If anything, I should be stuffing myself with fish and walnuts to upgrade my brain so that it can produce better work. 

So maybe, as a new ritual, I should post something positive here - every time I feel that I suck, and feel like giving up. I should find examples of someone pressing on and then press on. (Imagine shiba inu pic inserted here, with "wow, such positive" caption.) It'll create the illusion that there're lots of success cases out there and that my day will come. Never mind that there are actually millions of aspiring writers/singers/artists out there who don't make it...

Sigh. Then again - maybe I'll just knock back a glass of baby formula fortified with DHA and Vitamin E.

Alternative music influences alternative writing.

It is often more difficult to pin down my inspirations. Being inspired is something that happens in an instant, and in the present moment. And the word "inspiration" has too much baggage - promising too much, and the artist can't help but expects too much, and of course, that ruins everything.

It might be more relevant to look into the past and understand and decipher one’s influences. Influences are more fundamental and casual – casual because something may be influencing in many different ways. I'm influenced by Kurt Vonnegut for his content choice and writing style, and I'm influenced by Naruto (anime) for I'm moved by the central characters' spirit and remind myself to be like him sometimes. Through influences, I better understand my preferences, development, and inclination... and from here, I should know what kind of work I am more likely to create and will enjoy creating.

Although I had the regular crushes on members of Take That, I listened to the music of Queen and Sonic Youth. With my first computer and connection to the internet, I actually searched for their lyrics to print out to put in the front of my transparent plastic school file... I read and re-read about what happened that night at the opera and those non-existent panty lines.

So, why do people (myself included) expect me to write orthodox, descriptive prose? That'll be like for someone who enjoyed Sarah Brightman or Mclachlan. And literary stuff? Vivaldi maybe? I listened to nirvana and the pixies and the cure and marilyn manson and ben folds five and REM and... joao gilberto (though i didn't really know what he was singing about...) It was, after all, the glorious age of Napster.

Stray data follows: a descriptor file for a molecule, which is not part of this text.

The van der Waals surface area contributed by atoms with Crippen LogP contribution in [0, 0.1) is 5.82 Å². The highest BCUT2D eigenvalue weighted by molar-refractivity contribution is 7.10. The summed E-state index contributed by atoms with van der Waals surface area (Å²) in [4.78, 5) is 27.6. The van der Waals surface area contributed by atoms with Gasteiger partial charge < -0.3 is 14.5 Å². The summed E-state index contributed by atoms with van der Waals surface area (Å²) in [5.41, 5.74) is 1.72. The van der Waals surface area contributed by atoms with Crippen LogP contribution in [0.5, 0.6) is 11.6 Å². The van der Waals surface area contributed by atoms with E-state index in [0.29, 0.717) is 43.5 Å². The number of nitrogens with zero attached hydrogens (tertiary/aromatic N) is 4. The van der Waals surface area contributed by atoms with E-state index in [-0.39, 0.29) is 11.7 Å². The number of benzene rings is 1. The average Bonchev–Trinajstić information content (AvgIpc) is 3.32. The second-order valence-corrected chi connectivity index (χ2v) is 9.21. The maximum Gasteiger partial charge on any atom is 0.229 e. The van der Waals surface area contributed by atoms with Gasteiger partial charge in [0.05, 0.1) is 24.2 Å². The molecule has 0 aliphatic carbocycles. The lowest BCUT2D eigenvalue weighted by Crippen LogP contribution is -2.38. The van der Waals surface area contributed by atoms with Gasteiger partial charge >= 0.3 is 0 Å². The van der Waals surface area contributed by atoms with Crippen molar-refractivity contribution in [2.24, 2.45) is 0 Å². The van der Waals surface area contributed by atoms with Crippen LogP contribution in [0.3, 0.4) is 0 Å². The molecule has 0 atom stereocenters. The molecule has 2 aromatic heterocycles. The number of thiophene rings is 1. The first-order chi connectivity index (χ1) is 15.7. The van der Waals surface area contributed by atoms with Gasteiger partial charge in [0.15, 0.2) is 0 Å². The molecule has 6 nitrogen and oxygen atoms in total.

I write alternative stuff in my alternative style - it's alternative writing, ok?

It was bound to happen.

I should have known that it'd be impossible to keep up with regular blog posts. As a writer - I should spend as much writing time possible on my active projects, and it's difficult to blog about things that happen in my everyday life because everything that is significant enough to write about will be collected as materials for my next book.

In the past few months, lots of things happened. The most significant of which is when a good friend passed away suddenly due to an accident and that was quite something to get over. I got momentarily seized by a sense of "carpe diem" and felt compelled to work harder than ever and perhaps that's why I've finally "finished" Millie - V. 365, and it's such a relief. I haven't reread the story - but i feel that it's a good and close-to-final version and everything that's left to do is editorial editing (as opposed to structural) and buffing the shine on sentences. I can't believe I spent about 5 years on this story. 

Robin Williams died and that kinda prompted me to I wonder what everything all about - everything he did, everything I do... I don't want to think too much about it because I'm afraid to discover his point of view so I shall keep quiet about that.

As usual, with the end of one project, I'll think about starting a bunch more - so i'm in the midst of planning those, as well as on the presentation of Millie and some others i've been secretive about. 

This update is so toned-down that even I'm wondering what i'm updating about. But I guess I should drop in a note to have those checking in have something to check!

Thanks y'all for staying tuned!

I should have a content focus for the blog - maybe to share writing tips - but there are already so many blogs like that out there. How about "what kind of writer are you" to share my research on writing and creative processes? Please do let me know if you have any ideas. hm.

Random good links - Jul 14

No time to go into details, but here are some interesting links. Thanks to friends who shared.

  • http://mattgemmell.com/working-from-home/?utm_source=pocket&utm_medium=email&utm_campaign=pockethits
  • Anti-establishment irony? 
    • http://zenpencils.com/comic/155-banksy-taking-the-piss-explicit/ vs
    • http://www.forbes.com/sites/kathryntully/2013/10/14/would-you-buy-a-banksy-from-a-new-york-stall-for-60-not-many-did/
  • http://www.ted.com/talks/andrew_solomon_depression_the_secret_we_share
  • Where have all the flowers gone: http://youtu.be/T1tqtvxG8O4
  • Secret life of bipolar I & 2:
    • http://youtu.be/rGDl6-lyfMY 
    • http://youtu.be/uj8hqXd7N_A
  • BBC about lithium: http://www.bbc.com/news/magazine-26993915

Pick one. Pick two.

Btw, my surgery went ok.